"I wanted to say THANK YOU for your blog! It was so helpful and motivating! I've just recently heard about the prison sentence of Tim DeChristopher, and was reminded of the urgent necessity for uncomfortably difficult action for climate change, but unfortunately felt that I still lack the courage to engage in civil disobedience. Thinking about how I'd like to hopefully go off the grid, I googled "living without a refrigerator" and came across your blog. Reading it was for me one of the first steps towards attempting to go off the grid, thus doing a small part to further my carbon-neutrality."
She encouraged me with her reply:
"Ideally, what we each do may be difficult but should not be overwhelming. Compact fridges or going off completely have been a good way for me to get involved, while getting more involved in activism."
I started making preparations to turn off my fridge. I expected it wouldn't be too hard, because as it happens I live alone, and hardly use my fridge. Furthermore Ramadan was about to start, and my local mosque provides free dinners for the month so I didn't have to worry about cooking. I unplugged in August, and for the first few days I kept the fridge off all day except for 5-7 hours. Every few days, though, I needed to store leftover trays of food from dinners from the mosque, so I needed to keep the fridge on continuously.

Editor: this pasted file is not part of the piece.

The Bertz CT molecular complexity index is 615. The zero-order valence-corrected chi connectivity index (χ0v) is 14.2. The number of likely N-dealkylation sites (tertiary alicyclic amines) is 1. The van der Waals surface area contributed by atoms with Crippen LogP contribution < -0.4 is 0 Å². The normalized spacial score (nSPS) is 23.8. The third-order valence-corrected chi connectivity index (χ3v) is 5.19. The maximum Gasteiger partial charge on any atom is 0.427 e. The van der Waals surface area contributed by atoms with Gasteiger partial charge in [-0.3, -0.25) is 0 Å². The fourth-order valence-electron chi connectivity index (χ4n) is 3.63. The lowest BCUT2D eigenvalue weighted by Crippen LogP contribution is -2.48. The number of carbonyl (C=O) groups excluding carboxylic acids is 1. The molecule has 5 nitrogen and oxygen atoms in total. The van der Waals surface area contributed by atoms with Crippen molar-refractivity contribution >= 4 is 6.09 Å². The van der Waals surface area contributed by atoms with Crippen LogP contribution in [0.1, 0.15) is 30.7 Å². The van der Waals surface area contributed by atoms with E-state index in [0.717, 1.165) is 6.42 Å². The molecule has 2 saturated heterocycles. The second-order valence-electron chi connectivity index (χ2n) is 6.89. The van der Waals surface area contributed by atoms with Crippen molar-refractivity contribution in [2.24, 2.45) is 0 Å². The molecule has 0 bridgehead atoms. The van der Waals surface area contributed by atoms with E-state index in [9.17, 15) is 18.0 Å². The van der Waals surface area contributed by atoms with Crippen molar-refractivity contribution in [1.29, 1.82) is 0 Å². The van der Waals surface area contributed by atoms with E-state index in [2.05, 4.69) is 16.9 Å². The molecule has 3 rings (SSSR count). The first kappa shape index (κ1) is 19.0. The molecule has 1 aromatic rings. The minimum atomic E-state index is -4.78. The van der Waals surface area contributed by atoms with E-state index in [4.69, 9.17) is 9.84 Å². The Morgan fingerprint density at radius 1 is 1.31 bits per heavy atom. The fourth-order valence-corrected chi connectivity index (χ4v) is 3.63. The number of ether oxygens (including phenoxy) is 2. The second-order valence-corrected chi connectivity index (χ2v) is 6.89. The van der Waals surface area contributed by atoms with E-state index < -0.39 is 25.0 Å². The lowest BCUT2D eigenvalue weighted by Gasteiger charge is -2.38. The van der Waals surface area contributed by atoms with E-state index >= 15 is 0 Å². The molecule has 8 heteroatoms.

In the middle of Ramadan I received a call to engage in civil disobedience in Washington to draw attention to the environmentally disastrous tar sands in Alberta, Canada. The call also urged us to stop a Canadian company called TransCanada from building a 1,700-mile (2,700km) pipeline from the tar sands in Alberta, through Montana, and all the way to Texas, with dangerous consequences all the way down the line. So far, the US Government seems inclined to approve the pipeline.
Photo: Murtaza Nek
The Alberta tar sands region happens to be one of the largest pools of potential greenhouse carbon in the world. With the amount of CO2 already in the atmosphere, the expansion of the tar sands means it's over for us as a species, for the climate, essentially for life as we know it. The organizers called for a 15-day protest in front of the White House in Washington, DC, one in which the protestors would be risking arrest. See www.tarsandsaction.org for more details. By the way, for those of you in Canada, there is a similar such one-day action happening in Ottawa tomorrow! For further information, see this link: http://tarsandsaction.org
Long story short, I thank God for bringing me from the point where I was writing Andrea about how I thought something needs to be done, to signing up to participate in the White House protests only a few weeks later, to unplugging my fridge, to protesting and subsequently getting arrested on Monday August 29. I thereafter returned, more resolved to do greater things in pursuit of climate justice.
Back from DC, it turns out that I might be braver than I thought, my fridge is presently off, Ramadan's over, and the rest of life is before me. And as far as fridge-ditching goes, I'm no longer getting free food from my mosque, so now the *real* challenge of going fridge-less begins. Let's see what happens next.